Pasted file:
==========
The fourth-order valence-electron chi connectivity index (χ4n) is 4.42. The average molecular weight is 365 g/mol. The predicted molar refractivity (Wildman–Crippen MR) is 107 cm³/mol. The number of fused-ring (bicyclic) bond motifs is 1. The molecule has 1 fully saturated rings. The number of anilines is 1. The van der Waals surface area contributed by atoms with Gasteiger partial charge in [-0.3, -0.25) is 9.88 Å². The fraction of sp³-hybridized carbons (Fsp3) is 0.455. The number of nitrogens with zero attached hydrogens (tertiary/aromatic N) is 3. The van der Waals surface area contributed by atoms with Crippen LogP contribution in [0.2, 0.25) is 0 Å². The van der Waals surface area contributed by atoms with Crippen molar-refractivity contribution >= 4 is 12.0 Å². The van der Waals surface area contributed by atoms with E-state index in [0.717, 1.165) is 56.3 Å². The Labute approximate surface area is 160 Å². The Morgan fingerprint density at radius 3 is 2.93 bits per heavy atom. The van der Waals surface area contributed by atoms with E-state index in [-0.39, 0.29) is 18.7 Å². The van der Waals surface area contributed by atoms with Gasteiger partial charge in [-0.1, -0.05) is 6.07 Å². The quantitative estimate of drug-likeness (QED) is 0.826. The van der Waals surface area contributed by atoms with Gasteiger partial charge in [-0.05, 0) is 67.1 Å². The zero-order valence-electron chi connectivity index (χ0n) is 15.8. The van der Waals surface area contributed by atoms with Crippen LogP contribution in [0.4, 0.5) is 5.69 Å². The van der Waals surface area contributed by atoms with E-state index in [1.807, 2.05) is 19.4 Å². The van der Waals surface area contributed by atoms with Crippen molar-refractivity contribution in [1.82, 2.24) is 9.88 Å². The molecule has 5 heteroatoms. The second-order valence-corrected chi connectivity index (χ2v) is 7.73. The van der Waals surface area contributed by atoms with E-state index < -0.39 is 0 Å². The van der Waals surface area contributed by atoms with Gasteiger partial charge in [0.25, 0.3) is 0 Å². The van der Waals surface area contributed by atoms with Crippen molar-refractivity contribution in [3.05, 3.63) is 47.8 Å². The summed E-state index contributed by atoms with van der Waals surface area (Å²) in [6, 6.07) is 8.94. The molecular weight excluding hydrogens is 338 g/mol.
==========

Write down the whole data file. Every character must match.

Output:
The fourth-order valence-electron chi connectivity index (χ4n) is 4.42. The average molecular weight is 365 g/mol. The predicted molar refractivity (Wildman–Crippen MR) is 107 cm³/mol. The number of fused-ring (bicyclic) bond motifs is 1. The molecule has 1 fully saturated rings. The number of anilines is 1. The van der Waals surface area contributed by atoms with Gasteiger partial charge in [-0.3, -0.25) is 9.88 Å². The fraction of sp³-hybridized carbons (Fsp3) is 0.455. The number of nitrogens with zero attached hydrogens (tertiary/aromatic N) is 3. The van der Waals surface area contributed by atoms with Crippen LogP contribution in [0.2, 0.25) is 0 Å². The van der Waals surface area contributed by atoms with Crippen molar-refractivity contribution >= 4 is 12.0 Å². The van der Waals surface area contributed by atoms with E-state index in [0.717, 1.165) is 56.3 Å². The Labute approximate surface area is 160 Å². The Morgan fingerprint density at radius 3 is 2.93 bits per heavy atom. The van der Waals surface area contributed by atoms with E-state index in [-0.39, 0.29) is 18.7 Å². The van der Waals surface area contributed by atoms with Gasteiger partial charge in [-0.1, -0.05) is 6.07 Å². The quantitative estimate of drug-likeness (QED) is 0.826. The van der Waals surface area contributed by atoms with Gasteiger partial charge in [-0.05, 0) is 67.1 Å². The zero-order valence-electron chi connectivity index (χ0n) is 15.8. The van der Waals surface area contributed by atoms with Crippen LogP contribution in [0.4, 0.5) is 5.69 Å². The van der Waals surface area contributed by atoms with E-state index in [1.807, 2.05) is 19.4 Å². The van der Waals surface area contributed by atoms with Crippen molar-refractivity contribution in [1.82, 2.24) is 9.88 Å². The molecule has 5 heteroatoms. The second-order valence-corrected chi connectivity index (χ2v) is 7.73. The van der Waals surface area contributed by atoms with E-state index < -0.39 is 0 Å². The van der Waals surface area contributed by atoms with Gasteiger partial charge in [0.25, 0.3) is 0 Å². The van der Waals surface area contributed by atoms with Crippen molar-refractivity contribution in [3.05, 3.63) is 47.8 Å². The summed E-state index contributed by atoms with van der Waals surface area (Å²) in [6, 6.07) is 8.94. The molecular weight excluding hydrogens is 338 g/mol.